Back in my day. I used to hate it when an article started with those words. But back in my day, things were different. I wrote last week of the need for the Wallabies to be galvanised to make advancements in skill development on the field, but more importantly the need to come together off the field. Some hard decisions were made during the week and the word respect was bandied about for the stance that was made.
Maybe, just maybe, I am sensing something on the horizon that may change our views on the ''new-age player''. Some older values are being instilled in the squad from some of the younger players making a big contribution to the team.
The interesting selection of Nic White again this week to start the Test was significant for two reasons. One, the coach stuck with White, meaning consistency in the selection policy. Two, it gave the responsibility of wearing the No.9 jersey to a younger member of the team.
Looking back in history, some of the best players have played only a handful of Tests before being given the jersey. What separated them from others, however, even with their limited games, was their ability to direct and control play and the players. What I liked about White's performance in terrible conditions in Perth a fortnight ago was the control he showed in a tense Test.
What impressed me more was the manner in which he spoke during the week about his battle for the halfback's role with the more senior player, Will Genia.
Any young player might feel intimidated by stepping into the interim captain's shoes, but White showed a maturity through the week when asked about the situation and whether or not he was just keeping the position warm. He was confident when he spoke about not just playing second fiddle to Genia, but having competition for positions. More importantly, he has the belief that he could fill the role and fill it well.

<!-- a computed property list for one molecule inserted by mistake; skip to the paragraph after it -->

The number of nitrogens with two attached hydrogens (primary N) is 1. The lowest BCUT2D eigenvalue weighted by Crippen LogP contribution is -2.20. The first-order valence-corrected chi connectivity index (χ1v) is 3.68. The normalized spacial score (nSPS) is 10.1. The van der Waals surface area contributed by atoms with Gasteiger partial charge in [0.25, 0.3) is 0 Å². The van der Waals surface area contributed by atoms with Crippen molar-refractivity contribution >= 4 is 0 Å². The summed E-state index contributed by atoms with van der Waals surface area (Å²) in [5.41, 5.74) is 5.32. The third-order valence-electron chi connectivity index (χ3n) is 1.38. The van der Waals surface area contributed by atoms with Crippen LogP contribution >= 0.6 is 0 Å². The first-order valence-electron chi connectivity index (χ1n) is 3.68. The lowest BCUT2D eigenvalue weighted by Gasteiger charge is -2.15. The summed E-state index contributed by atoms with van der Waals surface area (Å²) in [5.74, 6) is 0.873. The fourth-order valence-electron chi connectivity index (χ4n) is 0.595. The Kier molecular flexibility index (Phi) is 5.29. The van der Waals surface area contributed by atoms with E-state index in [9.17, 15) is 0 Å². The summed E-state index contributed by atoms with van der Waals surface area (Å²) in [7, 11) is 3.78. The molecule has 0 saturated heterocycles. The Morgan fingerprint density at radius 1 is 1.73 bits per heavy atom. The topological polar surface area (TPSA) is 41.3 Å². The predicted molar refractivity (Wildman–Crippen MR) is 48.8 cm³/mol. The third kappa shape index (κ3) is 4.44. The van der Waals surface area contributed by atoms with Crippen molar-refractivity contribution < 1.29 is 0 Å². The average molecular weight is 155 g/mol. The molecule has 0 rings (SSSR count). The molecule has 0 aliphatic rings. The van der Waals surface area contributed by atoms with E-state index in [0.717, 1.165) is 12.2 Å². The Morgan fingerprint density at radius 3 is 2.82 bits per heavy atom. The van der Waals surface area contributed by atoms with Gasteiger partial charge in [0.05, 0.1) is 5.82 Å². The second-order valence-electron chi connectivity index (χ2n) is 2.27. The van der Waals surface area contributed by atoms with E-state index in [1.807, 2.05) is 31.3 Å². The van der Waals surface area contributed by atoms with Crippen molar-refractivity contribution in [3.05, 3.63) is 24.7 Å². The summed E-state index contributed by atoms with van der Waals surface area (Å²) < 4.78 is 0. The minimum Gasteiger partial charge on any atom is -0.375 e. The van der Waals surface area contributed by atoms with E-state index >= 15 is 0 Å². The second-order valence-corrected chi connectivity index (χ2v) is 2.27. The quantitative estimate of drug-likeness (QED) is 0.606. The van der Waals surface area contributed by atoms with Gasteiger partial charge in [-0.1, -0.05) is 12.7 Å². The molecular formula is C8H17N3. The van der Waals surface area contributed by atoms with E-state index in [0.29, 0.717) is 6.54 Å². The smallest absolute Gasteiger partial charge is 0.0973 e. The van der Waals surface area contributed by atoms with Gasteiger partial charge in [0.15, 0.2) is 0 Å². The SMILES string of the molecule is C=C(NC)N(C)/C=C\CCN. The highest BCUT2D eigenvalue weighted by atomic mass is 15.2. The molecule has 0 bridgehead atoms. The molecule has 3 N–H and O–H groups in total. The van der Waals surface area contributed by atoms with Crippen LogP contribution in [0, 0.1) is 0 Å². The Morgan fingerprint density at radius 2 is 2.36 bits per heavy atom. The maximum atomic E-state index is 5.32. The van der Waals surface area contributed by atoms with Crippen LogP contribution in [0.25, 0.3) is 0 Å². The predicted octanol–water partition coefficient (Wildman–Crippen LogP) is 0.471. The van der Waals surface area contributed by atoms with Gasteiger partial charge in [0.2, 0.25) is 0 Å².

He made mention of his rival in the battle for the position, but at the same time showed respect by saying you will have a struggle on your hands to get the jersey back. I met the man in question a while back when he was at school and what struck me was the confidence. In no way was it arrogance. It was more on the cheeky side, knowing his ability. It's a trait that has obviously been endorsed at the Brumbies where he has excelled in the past two seasons.
White is such an important asset in the make-up of this squad. Yes, there are experienced leaders in Stephen Moore, Adam Ashley-Cooper, James Horwill, Benn Robinson and Genia, but you need to get the newer crew to own the culture of the business. Once that happens, good things happen on the field as well.
I heard an interesting assessment from Springboks coach Heyneke Meyer during the week about how his team loves playing in front of their own crowds, how they love playing for their fans and knowing their responsibility. I thought this was such a pertinent point that all players know, but sometimes it just needs verbalising to remind them of their obligations. This goes for any team or any country.
Why does this statement ring true for the Wallabies? It's an understanding that the game is a business and the players have the most important role. In effect, they are the directors and we, the public, are the shareholders. Like any business, if it is failing, people lose interest. The senior crew I mentioned have a massive job in guiding the younger ones around. There needs to be an understanding that wins at the highest level translate all the way through to the children who see their heroes in the gold jersey.
We are in a congested sporting market and the players need to know their responsibilities, as Meyer mentioned. This is where I see White, even as a junior member of the team, as a future leader among the Wallabies.
Twitter - @burkey710